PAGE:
For a moment WikiLeaks chief Julian Assange could almost sniff the fresh air of freedom from a crowded London courtroom.
But after a British judge granted him bail on Tuesday, the Houdini of cyberspace was banged up again when the Swedish authorities made a last-minute appeal against his release.
Assange, who has no formal charge against him, is wanted for questioning in a sexual coercion case in which two Swedish women allege he forced them into unprotected sex.
But after flashing a triumphant thumbs-up to the packed courtroom, he did not pass go, and his supporters scrambled to collect 200,000 British pounds (about $320,000 Canadian) in cash to free him in the event that Sweden lost.
Instead of spending the next month under surveillance in a lakeside mansion pending a Jan. 11 court hearing, Assange will be behind bars for at least another 48 hours.
Meanwhile rumours of a conspiracy to deliver him to the American courts via extradition to Sweden swirled through the electronic media.
It was one more ingredient in a case that answers the prayers of the tabloids — dirty tricks, dubious sex and a gaggle of high-octane celebrity friends including Bianca Jagger, filmmaker Michael Moore, crusading journalist John Pilger, and designer Jemima Khan, the ex-wife of former cricket star Imran Khan.
For added impact, there was a courtroom appearance by Assange’s mother, who flew to his side from Australia for a glimpse of her wandering son, who has lived on the run for years under false identities while dropping explosive documents on the Internet.
Mark Stephens, a lawyer for Assange, accused Sweden of persecuting his client, calling him an “innocent man sitting in Dickensian conditions,” in dismal Wandsworth jail, where famous World War II traitor “Lord Haw Haw” was hanged. And he called the case a “show trial” in which no expense would be spared to keep Assange behind bars.
But Swedish lawyer Gemma Lindfield said that Assange faced serious allegations, and should be kept under lock and key because he has “the means and ability to abscond.”
Assange, looking wan in a navy suit and open-necked white shirt, accepted the renewed detention impassively. But in a letter delivered to his mother, he said “I remain true to the ideals I have expressed. This circumstance will not shake them.”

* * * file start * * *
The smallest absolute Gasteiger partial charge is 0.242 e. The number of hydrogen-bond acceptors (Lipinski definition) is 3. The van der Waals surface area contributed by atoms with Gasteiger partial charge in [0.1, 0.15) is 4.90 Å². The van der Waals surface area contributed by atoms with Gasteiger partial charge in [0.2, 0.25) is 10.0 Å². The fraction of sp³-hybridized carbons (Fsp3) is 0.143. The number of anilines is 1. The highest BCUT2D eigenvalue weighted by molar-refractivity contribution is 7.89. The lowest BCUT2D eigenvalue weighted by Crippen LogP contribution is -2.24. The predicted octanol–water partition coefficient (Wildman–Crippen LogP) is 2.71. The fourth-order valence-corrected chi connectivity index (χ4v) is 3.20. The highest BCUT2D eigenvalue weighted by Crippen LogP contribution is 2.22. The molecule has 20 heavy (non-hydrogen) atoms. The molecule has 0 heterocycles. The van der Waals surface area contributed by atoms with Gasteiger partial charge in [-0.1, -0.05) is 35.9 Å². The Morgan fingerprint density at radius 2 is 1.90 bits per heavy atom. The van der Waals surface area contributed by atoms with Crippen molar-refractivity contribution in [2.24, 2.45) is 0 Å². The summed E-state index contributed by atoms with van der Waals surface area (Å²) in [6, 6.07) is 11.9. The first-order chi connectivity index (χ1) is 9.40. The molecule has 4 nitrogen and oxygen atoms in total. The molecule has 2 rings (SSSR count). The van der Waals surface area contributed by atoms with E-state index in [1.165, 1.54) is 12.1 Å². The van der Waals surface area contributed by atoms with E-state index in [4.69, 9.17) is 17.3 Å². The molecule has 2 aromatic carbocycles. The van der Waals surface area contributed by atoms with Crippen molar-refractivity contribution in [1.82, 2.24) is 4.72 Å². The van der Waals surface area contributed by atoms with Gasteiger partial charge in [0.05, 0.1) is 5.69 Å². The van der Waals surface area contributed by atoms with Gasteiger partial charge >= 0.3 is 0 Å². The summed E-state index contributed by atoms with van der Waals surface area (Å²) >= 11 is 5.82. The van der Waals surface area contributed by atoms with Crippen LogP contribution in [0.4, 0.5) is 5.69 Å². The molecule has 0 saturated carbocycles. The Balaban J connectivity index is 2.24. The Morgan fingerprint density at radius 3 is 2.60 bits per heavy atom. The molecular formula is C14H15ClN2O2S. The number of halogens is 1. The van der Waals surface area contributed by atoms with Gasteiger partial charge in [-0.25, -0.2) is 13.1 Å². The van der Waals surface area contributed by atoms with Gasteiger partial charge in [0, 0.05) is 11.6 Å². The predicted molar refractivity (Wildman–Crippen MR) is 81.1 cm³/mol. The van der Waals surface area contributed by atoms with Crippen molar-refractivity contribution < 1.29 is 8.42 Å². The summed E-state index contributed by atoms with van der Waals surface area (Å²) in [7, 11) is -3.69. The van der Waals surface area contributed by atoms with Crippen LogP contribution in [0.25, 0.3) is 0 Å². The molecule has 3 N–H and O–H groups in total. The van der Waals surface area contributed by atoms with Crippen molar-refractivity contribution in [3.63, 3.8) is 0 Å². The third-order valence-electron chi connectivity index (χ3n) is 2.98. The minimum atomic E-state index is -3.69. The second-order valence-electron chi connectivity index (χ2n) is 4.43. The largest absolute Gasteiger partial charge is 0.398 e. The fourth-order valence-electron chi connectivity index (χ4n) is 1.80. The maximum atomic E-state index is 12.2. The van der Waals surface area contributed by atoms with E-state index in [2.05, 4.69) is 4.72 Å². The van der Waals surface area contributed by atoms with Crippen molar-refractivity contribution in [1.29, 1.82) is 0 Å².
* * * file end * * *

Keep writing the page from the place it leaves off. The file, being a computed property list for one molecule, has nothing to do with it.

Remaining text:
Sweden denies any link between the sex case and WikiLeaks’s notorious release of some 2,000 of 250,000 secret U.S. diplomatic cables. They have outraged American politicians and right-wing pundits who have labelled Assange an enemy of the state, while some called for his execution.
But after a week in solitary confinement, it was still unclear whether either Sweden or the U.S. would be able to put him in the dock. And the odds on Washington bringing him to trial appear slim.
“They must prove he conspired with someone in the U.S. to disclose classified information,” said constitutional law professor Jack Balkin of Yale University. “Then he could be prosecuted for conspiracy. But there’s a question of the extent to which U.S. law applies extraterritorially.”
There are persistent rumours of a “secret” grand jury empanelled to indict Assange on American criminal charges.
But says Vincent Warren, executive director of the Center for Constitutional Rights in New York, “where’s the logic in that? They have secret grand juries when they’re dealing with mob bosses, but it would hardly apply to Assange.”
In legal terms, he added, “the big problem is that the Justice Department, in seeking to prosecute Assange, is actually prosecuting investigative journalism. There’s no logical way to differentiate what WikiLeaks has done, and what other media organizations that have worked with them have done with the same information. Legally there’s no daylight between them.”
Cases against major U.S. media are radioactive in U.S. courts, Warren points out. And the batting average of prosecutions under the 1917 Espionage Act is about zero.
“If the U.S. is following the law it’s a virtual impossibility that Assange would be prosecuted,” he added. “If it’s putting politics above the law, anything is possible.”